The Smithsonian Magazine has published an article about Armenia as a cradle of winemaking, suggesting that the eighth-century BC kings of Urartu referred to ancient Armenia as “the land of the vineyards” and Assyrian armies marveled at its vast quantities of fruit trees and vines. According to Genesis, it is in the mountains of Ararat that Noah plants the first vineyard and becomes drunk on wine.
“Centuries later, however, the Soviet rule nearly erased traditional winemaking from Armenia’s culture. From the 1930s through the early 90s, Armenian winemakers received instruction to mass-produce fortified wines and brandy rather than traditional Armenian table wines. Needing constant attention and supervision, many vineyards fell into disrepair, and it wasn’t until the late 1990s that winemakers started to breathe life back into the industry,” the article says.
The Smithsonian reminds that in 2010, researchers with the University of California, Los Angeles and the Armenian Institute of Archeology and Ethnography unearthed archeological evidence of the world’s oldest known winery in the village of Areni in southeastern Armenia.
“Beneath a layer of sheep manure inside a cave, the remains of crushed grapes and vessels for collecting and fermenting grape juice dating to 6,100 years ago were recovered, proving that humans produced wine systematically one thousand years earlier than thought. Additionally, traces of a grape used in red wine production today were found on pot shards at the excavation site, forging a new link between ancient and modern wine production,” it says.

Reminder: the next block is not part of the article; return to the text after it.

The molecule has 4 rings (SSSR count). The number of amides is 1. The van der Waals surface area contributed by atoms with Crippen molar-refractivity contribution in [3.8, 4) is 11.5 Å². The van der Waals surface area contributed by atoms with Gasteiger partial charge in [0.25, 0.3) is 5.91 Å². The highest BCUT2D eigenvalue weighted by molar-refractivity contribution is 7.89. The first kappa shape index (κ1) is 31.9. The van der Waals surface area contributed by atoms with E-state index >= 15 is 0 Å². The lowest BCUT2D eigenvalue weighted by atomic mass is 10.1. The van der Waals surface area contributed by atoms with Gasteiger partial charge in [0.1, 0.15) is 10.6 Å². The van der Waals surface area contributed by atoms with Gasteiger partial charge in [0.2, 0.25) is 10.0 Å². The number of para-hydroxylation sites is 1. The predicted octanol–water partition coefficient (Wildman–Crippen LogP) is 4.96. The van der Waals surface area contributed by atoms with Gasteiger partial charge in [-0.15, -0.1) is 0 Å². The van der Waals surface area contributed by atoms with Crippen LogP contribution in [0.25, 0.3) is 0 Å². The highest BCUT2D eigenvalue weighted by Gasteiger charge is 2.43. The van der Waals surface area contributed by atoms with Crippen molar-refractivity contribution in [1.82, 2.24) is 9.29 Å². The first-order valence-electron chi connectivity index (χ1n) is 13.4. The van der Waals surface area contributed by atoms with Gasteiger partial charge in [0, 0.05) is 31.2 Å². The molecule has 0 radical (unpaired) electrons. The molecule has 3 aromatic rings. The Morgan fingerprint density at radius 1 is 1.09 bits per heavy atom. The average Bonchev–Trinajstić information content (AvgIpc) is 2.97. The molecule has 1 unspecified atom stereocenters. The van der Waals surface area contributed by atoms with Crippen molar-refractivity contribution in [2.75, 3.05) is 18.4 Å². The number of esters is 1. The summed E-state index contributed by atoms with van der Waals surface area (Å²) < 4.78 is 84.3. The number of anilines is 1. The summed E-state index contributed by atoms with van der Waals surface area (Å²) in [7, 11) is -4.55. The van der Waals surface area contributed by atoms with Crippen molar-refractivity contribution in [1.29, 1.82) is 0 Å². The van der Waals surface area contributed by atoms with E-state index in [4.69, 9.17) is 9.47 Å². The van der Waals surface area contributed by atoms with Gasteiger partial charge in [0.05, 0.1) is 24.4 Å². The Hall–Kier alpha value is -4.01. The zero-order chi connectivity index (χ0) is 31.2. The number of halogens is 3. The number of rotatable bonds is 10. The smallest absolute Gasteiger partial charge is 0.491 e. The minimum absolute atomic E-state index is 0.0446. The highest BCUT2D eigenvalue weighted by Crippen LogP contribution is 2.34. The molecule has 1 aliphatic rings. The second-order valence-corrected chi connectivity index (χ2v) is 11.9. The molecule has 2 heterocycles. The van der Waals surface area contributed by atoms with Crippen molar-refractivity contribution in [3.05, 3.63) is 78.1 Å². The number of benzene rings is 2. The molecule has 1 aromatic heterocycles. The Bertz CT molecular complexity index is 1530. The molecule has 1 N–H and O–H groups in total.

“Fueled by the recent discovery, a new generation of post-communism vintners has set out to reclaim Armenia’s winemaking heritage, identifying and reintroducing historic grape varietals.
“Part of what distinguishes Armenian wine is its exceptional terroir, or the collection of environmental factors that influences grape growth – some of the highest wine-growing elevations in the northern hemisphere, diverse microclimates and rich, volcanic soils lend distinct flavors to an array of indigenous grape varietals.”
The publication goes on to suggest several destinations to experience the best of Armenia’s wine renaissance, which include Rind, Areni and Yeghegnadzor in Vayots Dzor province, as well as Ashtarak in Aragatsotn province.
The Smithsonian has covered the ancient Armenian winemaking and its rebirth time and time again. It unveiled an article about therenaissance of Armenian wine back in spring.